Occasionally patients in the community setting will require rapid tranquilisation. This may take place in a variety of scenarios, such as at the patient’s home, at a nursing home, or during transport. The assessing senior doctor/GP is responsible for recommending rapid tranquilisation and prescribing this on the kardex if indicated.
At the time of initial assessment it may be that rapid tranquilisation is not considered necessary.
If the patient's mental health subsequently deteriorates then the senior doctor/GP should return to reassess and, if indicted, prescribe rapid tranquilisation. In exceptional circumstances, when this is not possible, the advice of the senior doctor/GP should be sought. They can advise on the prescribing of rapid tranquilisation by a junior doctor or non-medical prescriber who has reviewed the patient.
There is a risk with lorazepam of respiratory depression. This should be managed with attention to airway and breathing, with oxygen if required, and can be reversed with IV flumazenil.
IV flumazenil should be prescribed as an “as required” medication alongside IM lorazepam. (see 'specific issues').
If there are no signs of deteriorating consciousness or respiratory depression an hour following rapid tranquilisation, the risk of developing this is considered low.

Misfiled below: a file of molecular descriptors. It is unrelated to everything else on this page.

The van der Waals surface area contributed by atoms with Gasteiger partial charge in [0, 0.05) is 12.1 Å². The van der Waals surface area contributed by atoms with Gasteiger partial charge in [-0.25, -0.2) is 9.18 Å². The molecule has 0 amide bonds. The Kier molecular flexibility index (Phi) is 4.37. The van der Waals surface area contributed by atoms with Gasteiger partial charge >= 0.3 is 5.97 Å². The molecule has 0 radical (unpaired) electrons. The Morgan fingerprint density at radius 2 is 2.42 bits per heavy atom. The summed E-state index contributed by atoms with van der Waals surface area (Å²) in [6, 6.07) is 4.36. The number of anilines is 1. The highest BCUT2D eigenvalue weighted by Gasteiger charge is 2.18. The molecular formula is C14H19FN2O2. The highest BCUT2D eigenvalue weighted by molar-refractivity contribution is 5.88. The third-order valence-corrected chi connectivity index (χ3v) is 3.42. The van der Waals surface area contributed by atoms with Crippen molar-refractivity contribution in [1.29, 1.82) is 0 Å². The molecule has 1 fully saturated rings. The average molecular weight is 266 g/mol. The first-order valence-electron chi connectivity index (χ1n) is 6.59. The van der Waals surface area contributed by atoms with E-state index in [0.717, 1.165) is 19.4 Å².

If IM lorazepam is administered at the patient’s home, the clinician should remain on site for an hour, or until replaced by ambulance crew or nursing staff. Emphasis is on early identification of deteriorating respiratory function by monitoring closely (see 'observation and monitoring' section) and responding to a deterioration in respiratory function by calling an ambulance and supporting and maintaining an airway until an ambulance arrives.
The manufacturer does not guarantee stability out of the fridge for longer than a period of 30 minutes. Beyond that its use would be "off licence". However, data indicates that lorazepam injection remains stable for a period of up to 6 months at ambient temperatures (fluctuating between 10 to 30 degrees centigrade).
Escort or place of safety teams should establish that appropriate medication has been prescribed.
An ambulance with oxygen and airway/breathing adjuncts is required for transport due to the possible risk of respiratory depression in patients who have had, or may require, rapid tranquilisation.
In the event of respiratory depression the crew should manage the patient’s airway and oxygenation, and seek the quickest way for the patient to receive IV flumazenil (carried by the escort team along with equipment for cannulation). This would be via a GP or local A&E department.
The likelihood of being able to arrange an ECG for patients in the community is low. This highlights the risks associated with the prescription of antipsychotics discussed in the body of this guideline. Therefore any prescription should be carefully considered and the rationale for treatment clearly documented.
Medical, escort or place of safety bags should have available all the equipment required for safe administration and monitoring of rapid tranquilisation. This includes:
|Medication (inc. Flumazenil)
|Equipment for IM injection
|Equipment for cannulation
|Kardex and NEWS chart